Gyllenhaal, whose parents and brother also work in the film industry and belong to unions, adds: “Honestly, I wouldn’t be allowed to come home for Thanksgiving if I made an anti-union movie — like, you have to understand where I come from — and yet there are a lot of problems with the teachers union. I feel like I don’t want to be scared into not saying that. There are.”
And Perez, who works in public education through an arts-education charity and regards her colleagues as heroes, says, “I knew the film was going to push people’s buttons, and those buttons needed to be pushed.” She admits, “I would go back to the hotel and burst into tears because I wanted to get it right. This job was a different experience for me because it wasn’t so much that I wanted to get it right because I wanted to do good acting; it was that, but it was moreso that I wanted to get it right because I wanted to represent somebody, I wanted to represent someone’s voice.”
The actresses’ reaction to the backlash at the premiere and in the media differ greatly.
“I understood from the get-go that certain groups were going to stand on their soapbox and point fingers,” says Perez. Davis, however, says, “I actually was surprised at the reaction that this film got — I mean, the anger that came out of people.” Gyllenhaal, meanwhile, experienced conflicting emotions upon stepping out of her car at the premiere and seeing the folks across the street who were waiting to greet her: “First of all I thought, ‘Well, this is a movie about the power of protest, and the power of organizing, and the effect that it can have, and how kind of amazing that there are protesters here!’ But I also kind of wished that we could give them tickets.” What she means, of course, is that the vast majority of the people who are upset about the movie haven’t seen it. “Some of it will go away when the movie opens. Some of it is whipped up.”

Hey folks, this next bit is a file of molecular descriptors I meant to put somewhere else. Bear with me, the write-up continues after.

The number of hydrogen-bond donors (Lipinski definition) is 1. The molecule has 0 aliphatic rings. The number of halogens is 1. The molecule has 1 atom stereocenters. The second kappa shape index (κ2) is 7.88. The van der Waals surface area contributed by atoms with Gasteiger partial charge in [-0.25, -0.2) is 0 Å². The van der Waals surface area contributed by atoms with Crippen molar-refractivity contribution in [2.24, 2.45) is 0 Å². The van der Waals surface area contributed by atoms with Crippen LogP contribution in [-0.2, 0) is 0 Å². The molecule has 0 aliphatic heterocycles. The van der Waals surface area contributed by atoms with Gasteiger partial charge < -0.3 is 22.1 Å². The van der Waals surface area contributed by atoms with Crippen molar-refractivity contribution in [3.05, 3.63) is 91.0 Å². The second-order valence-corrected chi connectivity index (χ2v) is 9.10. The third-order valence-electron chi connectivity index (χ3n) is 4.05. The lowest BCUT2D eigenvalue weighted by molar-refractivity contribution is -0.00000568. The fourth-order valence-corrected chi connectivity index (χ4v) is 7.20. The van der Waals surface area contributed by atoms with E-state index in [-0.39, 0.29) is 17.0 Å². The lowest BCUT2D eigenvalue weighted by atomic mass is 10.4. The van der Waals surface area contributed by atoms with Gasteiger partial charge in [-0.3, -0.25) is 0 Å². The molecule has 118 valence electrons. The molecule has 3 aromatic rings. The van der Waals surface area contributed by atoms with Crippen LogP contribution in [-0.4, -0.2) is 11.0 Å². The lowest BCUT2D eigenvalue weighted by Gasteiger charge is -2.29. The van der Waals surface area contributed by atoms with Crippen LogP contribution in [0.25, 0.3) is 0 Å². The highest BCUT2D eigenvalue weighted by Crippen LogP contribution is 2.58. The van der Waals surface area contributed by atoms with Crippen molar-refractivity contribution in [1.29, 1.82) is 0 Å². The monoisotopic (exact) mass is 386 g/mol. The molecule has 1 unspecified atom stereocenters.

Davis implies that she doesn’t necessarily agree with everything in the film — “One of my favorite characters is Madea. It’s a Greek tragedy. She kills her kids in the play. I’m against killing kids, but I would love to play that role!” — but thinks that it’s very important that films that provoke discussion and debate continue to get made. She says, “The one thing that I know about all these protestors, in terms of the union and the board of ed, is that none of those people have kids in a failing school. There was not one person — I guarantee you — that was outside there protesting with a picket sign who had their child in a failing school, because those people would not be out there, because they would have the mindset … ‘Do whatever you have to do, but just improve the schools for my kid.'”